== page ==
As Gov. Kathy Hochul seeks a full term as New York’s first female governor, she has moved quickly to secure the backing of nearly every major New York Democrat. One surprising holdout: Mayor Eric Adams.
That will change on Wednesday, when the mayor plans to announce his support for Ms. Hochul at a rally in Manhattan — a significant last-minute endorsement that could help her firm up support among New York City voters in the June 28 Democratic primary.
In a statement shared with The New York Times, Mr. Adams said that he and the governor had quickly found “we shared the same priorities” of improving public safety and access to child care and housing, while making New York more affordable for working people.
“Since then, Governor Hochul has been a true partner, working on behalf of everyday New Yorkers — and it’s yielded real results,” he said. “I look forward to continuing that work for years to come with Governor Hochul and collaborating to lift this city and state to new heights.”
The endorsement will serve to tighten an unlikely political alliance between Mr. Adams and Ms. Hochul, two centrist Democrats from starkly different backgrounds who have nonetheless cast their lots together.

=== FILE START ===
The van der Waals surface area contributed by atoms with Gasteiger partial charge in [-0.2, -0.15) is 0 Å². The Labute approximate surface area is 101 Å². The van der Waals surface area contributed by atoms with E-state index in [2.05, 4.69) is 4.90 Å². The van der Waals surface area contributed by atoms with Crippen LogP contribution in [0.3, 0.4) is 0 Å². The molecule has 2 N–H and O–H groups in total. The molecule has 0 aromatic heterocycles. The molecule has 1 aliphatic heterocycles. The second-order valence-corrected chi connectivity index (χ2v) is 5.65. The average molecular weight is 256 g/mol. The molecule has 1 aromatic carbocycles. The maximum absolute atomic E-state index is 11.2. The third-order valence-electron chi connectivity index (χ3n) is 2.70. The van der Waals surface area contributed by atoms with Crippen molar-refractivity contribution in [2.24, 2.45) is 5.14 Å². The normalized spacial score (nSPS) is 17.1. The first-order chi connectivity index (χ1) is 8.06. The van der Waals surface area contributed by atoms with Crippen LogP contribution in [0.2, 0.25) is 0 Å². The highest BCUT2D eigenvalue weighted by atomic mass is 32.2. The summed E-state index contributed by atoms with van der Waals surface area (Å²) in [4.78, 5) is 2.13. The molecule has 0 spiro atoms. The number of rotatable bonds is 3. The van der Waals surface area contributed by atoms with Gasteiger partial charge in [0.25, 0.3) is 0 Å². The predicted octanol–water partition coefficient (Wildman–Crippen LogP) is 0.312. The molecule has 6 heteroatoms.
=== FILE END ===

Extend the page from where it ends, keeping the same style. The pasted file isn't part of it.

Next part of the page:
But how much of a difference the 11th-hour support will make with voters is likely to depend on whether Mr. Adams, an aggressive messenger, chooses to fully engage the political network that won him the mayoralty last year and actively campaign for Ms. Hochul in the waning stretch of the race.
The two Democrats planned to start with a rally Wednesday morning in Manhattan with three powerful unions: Local 32BJ of the Service Employees International Union, the Hotel and Gaming Trades Council and District Council 37, New York City’s largest municipal union.
Ms. Hochul, a Buffalo native who only took office last summer, has had no trouble winning over New York’s muscular political establishment, labor unions and donor class. That money and party support alone is likely to ensure her victory this month in the primary, in which polls show her leading fellow Democrats Representative Thomas R. Suozzi and Jumaane D. Williams, the New York City public advocate, by healthy margins.